The adverse health effects of air pollution have been reported in many epidemiological studies.24 Approximately, 3.1 million deaths were associated with ambient particulate matter pollution worldwide in 2010.5 Toxicological studies indicated that air pollution, especially, the exposure of particle matters with diameter 2.5 µm or less (PM2.5) can cause lung inflammation and suppression of pulmonary immune function.6 Studies have also demonstrated the association of air pollution and respiratory disease1,7 or exacerbation of COPD and asthma.8,9 However, to our knowledge, no study has reported on the association of ambient air pollution and COPD exacerbation in the patients who lived in a city with heavy air pollution and temporarily migrated to another city with top quality air in China. The current study was, therefore, designed to explore the association of ambient air quality and COPD exacerbation by investigating respiratory symptoms and lung functions in COPD patients who lived in Beijing during summer and temporarily migrated to Sanya during winter season, a subtropical city, in Hainan Island, China. Furthermore, potential mechanism of air pollutants effect on COPD exacerbation was investigated by exposing an airway epithelial cell line BEAS2B cells to cigarette smoke and ultrafine carbon particles.

Materials and methods

Environmental data collection from Sanya and Beijing

Daily data of ambient air quality of Beijing and Sanya were obtained from the following website: http://www.pm25.in/beijing and http://www.pm25.in/sanya. Daily temperature and humidity in Beijing and Sanya were obtained from the following website: http://www.cma.gov.cn.

Patient enrollment

Patients who were at the GOLD (2014) II~IV of chronic obstructive pulmonary disease (COPD) were selected to be potential subjects for the current study. After obtaining consent forms, a total of 139 COPD patients, who lived in Beijing from April through September (late spring to early fall) and temporary lived in Sanya from October through March (late fall to early spring) every year for the last 3 years or longer, were finally enrolled into the current study. Among the 139 patients with COPD, the proportion of moderate, severe and extremely severe COPD patients was 21% (29), 39% (54) and 40% (56), respectively. The patients’ treatment used was constantly same in both places. The study protocol was approved by the Ethic Committee of The General Hospital of People’s Liberation Army, China (#S2014-099).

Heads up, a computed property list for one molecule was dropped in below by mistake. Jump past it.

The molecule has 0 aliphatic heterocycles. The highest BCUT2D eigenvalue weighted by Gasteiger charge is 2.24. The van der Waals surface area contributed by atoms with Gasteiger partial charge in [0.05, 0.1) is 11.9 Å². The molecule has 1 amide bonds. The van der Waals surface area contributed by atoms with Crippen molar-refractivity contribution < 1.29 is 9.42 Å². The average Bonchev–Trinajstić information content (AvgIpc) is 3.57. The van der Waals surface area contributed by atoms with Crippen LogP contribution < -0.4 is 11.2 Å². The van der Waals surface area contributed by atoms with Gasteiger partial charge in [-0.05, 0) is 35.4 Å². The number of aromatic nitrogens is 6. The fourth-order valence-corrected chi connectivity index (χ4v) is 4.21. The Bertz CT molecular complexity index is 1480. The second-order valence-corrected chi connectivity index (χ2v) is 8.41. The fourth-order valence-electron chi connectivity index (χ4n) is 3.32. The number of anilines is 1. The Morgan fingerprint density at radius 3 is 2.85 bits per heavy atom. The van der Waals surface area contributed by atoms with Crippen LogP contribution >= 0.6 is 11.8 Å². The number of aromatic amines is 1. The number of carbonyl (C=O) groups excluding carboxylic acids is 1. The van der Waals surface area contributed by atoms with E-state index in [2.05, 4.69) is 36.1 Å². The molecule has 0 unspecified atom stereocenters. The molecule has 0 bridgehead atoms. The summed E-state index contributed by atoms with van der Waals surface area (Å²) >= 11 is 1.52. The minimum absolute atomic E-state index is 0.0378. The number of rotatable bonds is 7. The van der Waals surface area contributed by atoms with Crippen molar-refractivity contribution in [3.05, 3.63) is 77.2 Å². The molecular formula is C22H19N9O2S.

1. Inclusion criteria: patients with <80% predicted FEV1, and <70% of FEV1/FVC, at stable phase of COPD, and willing to sign the consent form.
  2. Exclusion criteria: patients at exacerbation of COPD, or with comorbidity of asthma, tuberculosis, diffuse pan-bronchiolitis; patients who could not perform 6 mins walking test; patients with multi-organ dysfunction.

Patients who were enrolled into this study regularly visited The Hainan Branch of The PLA General Hospital or Sanya People’s Hospital for free lung function examination.

This study was conducted in accordance with the Declaration of Helsinki. We have no deidentified participant data to share.

Clinical evaluation and pulmonary function test

Patients’ symptoms and breathless severity were acquired by filling the publically available “COPD Assessment Test (CAT)” scorecard and “Modified Medical Research Council (MMRC)” dyspnea scale card. An exacerbation of COPD was defined as an acute event characterized by a worsening of the patient’s respiratory symptoms (baseline dyspnea, cough and/or sputum production) that was beyond normal day-to-day variations and leads to a change in medication.

Pulmonary function test (PFT) was performed by certified PFT technician using Master Screen PFT (Jaeger, Germany).

In vitro effect of cigarette smoke extract and carbon particles on bronchial epithelial cells